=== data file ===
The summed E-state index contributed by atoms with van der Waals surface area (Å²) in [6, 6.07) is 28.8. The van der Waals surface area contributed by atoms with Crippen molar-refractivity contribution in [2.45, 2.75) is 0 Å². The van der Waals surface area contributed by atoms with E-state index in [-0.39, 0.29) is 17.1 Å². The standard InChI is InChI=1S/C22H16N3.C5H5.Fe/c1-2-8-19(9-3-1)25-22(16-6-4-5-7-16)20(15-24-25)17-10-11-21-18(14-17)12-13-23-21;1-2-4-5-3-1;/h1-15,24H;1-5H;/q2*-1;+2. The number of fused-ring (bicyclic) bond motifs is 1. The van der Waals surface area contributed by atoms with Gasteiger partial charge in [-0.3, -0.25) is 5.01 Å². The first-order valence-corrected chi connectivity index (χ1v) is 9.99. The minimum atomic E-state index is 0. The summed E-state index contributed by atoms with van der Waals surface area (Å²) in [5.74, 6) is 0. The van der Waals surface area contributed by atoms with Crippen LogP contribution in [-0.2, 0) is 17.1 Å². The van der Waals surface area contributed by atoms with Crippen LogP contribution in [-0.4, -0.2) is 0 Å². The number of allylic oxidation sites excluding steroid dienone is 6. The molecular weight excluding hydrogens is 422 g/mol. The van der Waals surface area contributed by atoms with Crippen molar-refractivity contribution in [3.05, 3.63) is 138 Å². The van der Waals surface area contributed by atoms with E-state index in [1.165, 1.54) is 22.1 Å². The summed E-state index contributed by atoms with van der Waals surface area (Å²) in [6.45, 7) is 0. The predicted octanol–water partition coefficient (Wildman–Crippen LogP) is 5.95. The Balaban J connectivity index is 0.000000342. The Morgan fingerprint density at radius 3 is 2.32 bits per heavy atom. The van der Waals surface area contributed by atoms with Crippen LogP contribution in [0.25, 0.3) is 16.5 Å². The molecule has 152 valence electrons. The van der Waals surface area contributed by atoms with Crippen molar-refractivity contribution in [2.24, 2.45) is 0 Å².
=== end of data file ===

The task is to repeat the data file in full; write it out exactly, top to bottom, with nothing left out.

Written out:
The summed E-state index contributed by atoms with van der Waals surface area (Å²) in [6, 6.07) is 28.8. The van der Waals surface area contributed by atoms with Crippen molar-refractivity contribution in [2.45, 2.75) is 0 Å². The van der Waals surface area contributed by atoms with E-state index in [-0.39, 0.29) is 17.1 Å². The standard InChI is InChI=1S/C22H16N3.C5H5.Fe/c1-2-8-19(9-3-1)25-22(16-6-4-5-7-16)20(15-24-25)17-10-11-21-18(14-17)12-13-23-21;1-2-4-5-3-1;/h1-15,24H;1-5H;/q2*-1;+2. The number of fused-ring (bicyclic) bond motifs is 1. The van der Waals surface area contributed by atoms with Gasteiger partial charge in [-0.3, -0.25) is 5.01 Å². The first-order valence-corrected chi connectivity index (χ1v) is 9.99. The minimum atomic E-state index is 0. The summed E-state index contributed by atoms with van der Waals surface area (Å²) in [5.74, 6) is 0. The van der Waals surface area contributed by atoms with Crippen LogP contribution in [-0.2, 0) is 17.1 Å². The van der Waals surface area contributed by atoms with Crippen LogP contribution in [-0.4, -0.2) is 0 Å². The number of allylic oxidation sites excluding steroid dienone is 6. The molecular weight excluding hydrogens is 422 g/mol. The van der Waals surface area contributed by atoms with Crippen molar-refractivity contribution in [3.05, 3.63) is 138 Å². The van der Waals surface area contributed by atoms with E-state index in [1.165, 1.54) is 22.1 Å². The summed E-state index contributed by atoms with van der Waals surface area (Å²) in [6.45, 7) is 0. The predicted octanol–water partition coefficient (Wildman–Crippen LogP) is 5.95. The Balaban J connectivity index is 0.000000342. The Morgan fingerprint density at radius 3 is 2.32 bits per heavy atom. The van der Waals surface area contributed by atoms with Crippen LogP contribution in [0.25, 0.3) is 16.5 Å². The molecule has 152 valence electrons. The van der Waals surface area contributed by atoms with Crippen molar-refractivity contribution in [2.24, 2.45) is 0 Å².